AUTHOR: Jerry Bridges
PUBLISHER: Colorado Springs, CO: Navpress, 2007.
A sin is a sin. Unfortunately, the world tends to separate sins in terms of unacceptable and acceptable ones. The latter is what is called the 'subtle sins of behaviour.' Author Jerry Bridges first shot to fame with his bestselling book: "The Pursuit of Holiness." In this latest book, his concerns center around what is called 'respectable sins.' Here is his rationale:
"The motivation for this book stems from a growing conviction that those of us whom I call conservative evangelicals may have become so preoccupied with some of the major sins of society around us that we have lost sight of the need to deal with our own more 'refined' or subtle sins." (9)
Beginning with his chapter on 'ordinary saints,' Bridges defines sinful behaviour as the opposite of holiness. Anyone living in sin is not living a saintly life. Sin is the antithesis of holiness. Bridges main point is that what is 'respectable' to man, is 'reprehensible in the sight of God and deserving of judgment.' (22) We cannot downplay some sins from the perspective of man, and undermine the God's perspective. Sin is like cancer. It is 'malignant.'
"Sin is a spiritual and moral malignancy. Left unchecked, it can spread through our entire inner being and contaminate every area of our lives. Even worse, it often will 'metastasize' from us into the lives of other believers around us." (23)
Proposing that the gospel is the remedy for sin, the author asserts that the gospel will motivate as well as energize one to deal with one's sins. One not only recognizes the sin, one will 'desire' to deal with it head on. Chapter Five talks about how the path to holiness is dependent on the work of the Holy Spirit in the lives of believers. He proposes the seven directions in how to deal with sin. They are:
- Letting the gospel be applied in our lives;
- Letting us be dependent on the Holy Spirit;
- Recognizing our responsibility to obey;
- Identifying specific sins that are 'respectable'
- Letting Scripture into our hearts, and applying them;
- Cultivating prayer;
- Accountability to one another in Christ.
Bridges gives a list of 14 'respectable sins.' They are:
- Anxiety and Frustration
- Lack of Self-Control
- Impatience and Irritability
- The Weeds of Anger
- Envy, Jealousy and related sins
- Sins of the Tongue
When addressing selfishness, Bridges use 4 stages to measure: self-interests, how one uses time, how one uses money, and one's inconsiderateness. A lack of self-control makes one vulnerable to all kinds of temptations. Impatience and irritability are one's responses to 'unintended actions of others.' (116) One needs to use the biblical method of lovingly confronting the other person to correct in truth and in love. For anger, while it is an acceptable emotion, it can be sinful. Bridges, recognizing the complexity of anger, uses two chapters to talk about anger. Judgmentalism is one of the most 'subtle' of sins, and is a result of one trying 'equate our opinions with truth.' (141)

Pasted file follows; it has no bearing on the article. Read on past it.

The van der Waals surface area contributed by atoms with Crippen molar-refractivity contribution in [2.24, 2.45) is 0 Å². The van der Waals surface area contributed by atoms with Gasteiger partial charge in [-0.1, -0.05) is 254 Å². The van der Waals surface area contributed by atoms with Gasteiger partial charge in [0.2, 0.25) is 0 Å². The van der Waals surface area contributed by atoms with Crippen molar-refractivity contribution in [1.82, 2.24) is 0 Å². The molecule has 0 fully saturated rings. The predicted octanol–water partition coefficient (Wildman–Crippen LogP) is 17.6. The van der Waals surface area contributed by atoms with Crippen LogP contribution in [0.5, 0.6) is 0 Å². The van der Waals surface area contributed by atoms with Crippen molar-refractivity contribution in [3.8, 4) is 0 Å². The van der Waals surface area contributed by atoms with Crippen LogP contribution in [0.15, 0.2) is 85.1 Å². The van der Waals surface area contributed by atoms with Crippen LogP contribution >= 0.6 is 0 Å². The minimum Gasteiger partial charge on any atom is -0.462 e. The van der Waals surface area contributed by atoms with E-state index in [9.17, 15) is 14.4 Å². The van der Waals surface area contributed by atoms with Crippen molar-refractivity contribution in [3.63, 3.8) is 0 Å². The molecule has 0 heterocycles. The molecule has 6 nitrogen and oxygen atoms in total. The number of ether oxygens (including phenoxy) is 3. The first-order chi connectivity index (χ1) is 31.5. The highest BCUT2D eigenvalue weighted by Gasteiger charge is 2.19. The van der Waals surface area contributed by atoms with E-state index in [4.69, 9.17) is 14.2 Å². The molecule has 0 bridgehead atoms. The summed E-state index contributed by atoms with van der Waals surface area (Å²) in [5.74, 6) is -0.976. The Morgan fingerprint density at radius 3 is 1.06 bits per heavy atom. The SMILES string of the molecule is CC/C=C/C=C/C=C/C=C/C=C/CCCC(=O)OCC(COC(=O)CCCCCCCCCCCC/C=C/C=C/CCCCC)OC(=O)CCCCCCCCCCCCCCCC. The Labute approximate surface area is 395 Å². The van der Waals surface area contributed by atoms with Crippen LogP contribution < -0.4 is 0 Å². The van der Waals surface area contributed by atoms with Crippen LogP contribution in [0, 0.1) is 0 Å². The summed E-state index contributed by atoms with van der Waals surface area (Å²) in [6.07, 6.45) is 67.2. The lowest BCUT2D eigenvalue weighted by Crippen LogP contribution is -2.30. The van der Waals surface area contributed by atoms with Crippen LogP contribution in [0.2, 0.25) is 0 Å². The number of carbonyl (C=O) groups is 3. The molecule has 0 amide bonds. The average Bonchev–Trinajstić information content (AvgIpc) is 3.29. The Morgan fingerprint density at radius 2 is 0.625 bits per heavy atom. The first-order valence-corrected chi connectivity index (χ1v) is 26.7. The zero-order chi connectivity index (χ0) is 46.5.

Envy, jealousy and other related sins come about because of one's tendency to compare themselves unfavourably with others. In sins of the tongue, the author uses Ephesians 4:29 as his key verse in tackling sins of the tongue. Finally, in worldliness, the author writes about money, immorality, and idolatry that is infecting the Church.
He sums up all the 'respectable sins' in his final chapter, and urges readers to adopt the following approach:
"Remember that our progressive sanctification - that is, our putting off sin and putting on Christlikeness - rests on two foundation stones: the righteousness of Christ and the power of the Holy Spirit." (181)
I think Bridges has done a commendable job in writing this book. The sins that he has tackled reminds me of John Owen's classic work: "Overcoming sin and temptation." Though the book by Bridges is not of the same classic status as Owen's book, it gives modern readers a fresh start to tackle the real problem of sin. In fact, Bridges book is a good basic preparation to help the serious disciple of Christ to move toward a deeper encounter with God, toward the approach taught by John Owen.
Perhaps, sin in itself is related to the rest. While Bridges does a good job in explaining the individual sins, he has probably chewed off too large a chunk for himself to swallow, and for readers to follow. The main use of this book is to use it as a preliminary guide to stir one toward a more serious mortification of sin. It is important to use this book with an accountable group. That way, sin is not allowed to remain hidden from others.
"Respectable Sins" has a catchy title, and will appeal to the casual reader. It is only a start. One needs to move to advanced territory after reading this book. The path of holiness is long. It is treacherous. That is why one needs the help of God to become a saint of God.